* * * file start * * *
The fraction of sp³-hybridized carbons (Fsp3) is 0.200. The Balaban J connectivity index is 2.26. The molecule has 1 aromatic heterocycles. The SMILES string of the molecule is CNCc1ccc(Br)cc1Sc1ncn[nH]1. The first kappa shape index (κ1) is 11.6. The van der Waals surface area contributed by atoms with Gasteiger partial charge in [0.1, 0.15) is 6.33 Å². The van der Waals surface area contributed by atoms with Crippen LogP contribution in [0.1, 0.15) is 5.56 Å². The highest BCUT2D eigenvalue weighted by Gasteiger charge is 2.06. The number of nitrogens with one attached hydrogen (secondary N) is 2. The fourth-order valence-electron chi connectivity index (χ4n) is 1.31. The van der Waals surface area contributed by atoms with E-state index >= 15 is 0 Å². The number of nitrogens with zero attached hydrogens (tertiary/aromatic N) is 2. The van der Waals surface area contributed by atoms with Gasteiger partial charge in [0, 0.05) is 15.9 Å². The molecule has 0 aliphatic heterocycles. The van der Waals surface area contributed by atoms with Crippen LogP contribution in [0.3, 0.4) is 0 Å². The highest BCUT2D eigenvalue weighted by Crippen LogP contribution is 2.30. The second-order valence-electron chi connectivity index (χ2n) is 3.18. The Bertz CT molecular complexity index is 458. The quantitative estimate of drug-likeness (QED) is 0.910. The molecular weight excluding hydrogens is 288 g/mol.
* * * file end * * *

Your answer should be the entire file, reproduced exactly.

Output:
The fraction of sp³-hybridized carbons (Fsp3) is 0.200. The Balaban J connectivity index is 2.26. The molecule has 1 aromatic heterocycles. The SMILES string of the molecule is CNCc1ccc(Br)cc1Sc1ncn[nH]1. The first kappa shape index (κ1) is 11.6. The van der Waals surface area contributed by atoms with Gasteiger partial charge in [0.1, 0.15) is 6.33 Å². The van der Waals surface area contributed by atoms with Crippen LogP contribution in [0.1, 0.15) is 5.56 Å². The highest BCUT2D eigenvalue weighted by Gasteiger charge is 2.06. The number of nitrogens with one attached hydrogen (secondary N) is 2. The fourth-order valence-electron chi connectivity index (χ4n) is 1.31. The van der Waals surface area contributed by atoms with E-state index >= 15 is 0 Å². The number of nitrogens with zero attached hydrogens (tertiary/aromatic N) is 2. The van der Waals surface area contributed by atoms with Gasteiger partial charge in [0, 0.05) is 15.9 Å². The molecule has 0 aliphatic heterocycles. The van der Waals surface area contributed by atoms with Crippen LogP contribution in [0.3, 0.4) is 0 Å². The highest BCUT2D eigenvalue weighted by Crippen LogP contribution is 2.30. The second-order valence-electron chi connectivity index (χ2n) is 3.18. The Bertz CT molecular complexity index is 458. The quantitative estimate of drug-likeness (QED) is 0.910. The molecular weight excluding hydrogens is 288 g/mol.